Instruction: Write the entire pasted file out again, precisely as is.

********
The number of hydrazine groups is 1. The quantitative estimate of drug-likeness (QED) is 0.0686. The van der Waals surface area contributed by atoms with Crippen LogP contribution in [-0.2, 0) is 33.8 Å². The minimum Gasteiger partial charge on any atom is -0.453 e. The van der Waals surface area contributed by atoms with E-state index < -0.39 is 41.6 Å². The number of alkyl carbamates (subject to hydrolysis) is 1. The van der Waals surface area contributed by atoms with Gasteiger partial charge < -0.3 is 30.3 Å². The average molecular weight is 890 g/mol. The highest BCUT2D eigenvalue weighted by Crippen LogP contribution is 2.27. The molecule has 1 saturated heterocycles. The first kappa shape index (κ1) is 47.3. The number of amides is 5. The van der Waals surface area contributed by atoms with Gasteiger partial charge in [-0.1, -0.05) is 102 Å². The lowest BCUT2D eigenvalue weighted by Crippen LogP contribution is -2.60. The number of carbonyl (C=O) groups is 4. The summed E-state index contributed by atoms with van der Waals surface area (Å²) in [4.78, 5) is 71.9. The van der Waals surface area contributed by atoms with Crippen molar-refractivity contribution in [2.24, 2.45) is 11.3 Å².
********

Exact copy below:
The number of hydrazine groups is 1. The quantitative estimate of drug-likeness (QED) is 0.0686. The van der Waals surface area contributed by atoms with Crippen LogP contribution in [-0.2, 0) is 33.8 Å². The minimum Gasteiger partial charge on any atom is -0.453 e. The van der Waals surface area contributed by atoms with E-state index < -0.39 is 41.6 Å². The number of alkyl carbamates (subject to hydrolysis) is 1. The van der Waals surface area contributed by atoms with Gasteiger partial charge < -0.3 is 30.3 Å². The average molecular weight is 890 g/mol. The highest BCUT2D eigenvalue weighted by Crippen LogP contribution is 2.27. The molecule has 1 saturated heterocycles. The first kappa shape index (κ1) is 47.3. The number of amides is 5. The van der Waals surface area contributed by atoms with Gasteiger partial charge in [-0.1, -0.05) is 102 Å². The lowest BCUT2D eigenvalue weighted by Crippen LogP contribution is -2.60. The number of carbonyl (C=O) groups is 4. The summed E-state index contributed by atoms with van der Waals surface area (Å²) in [4.78, 5) is 71.9. The van der Waals surface area contributed by atoms with Crippen molar-refractivity contribution in [2.24, 2.45) is 11.3 Å².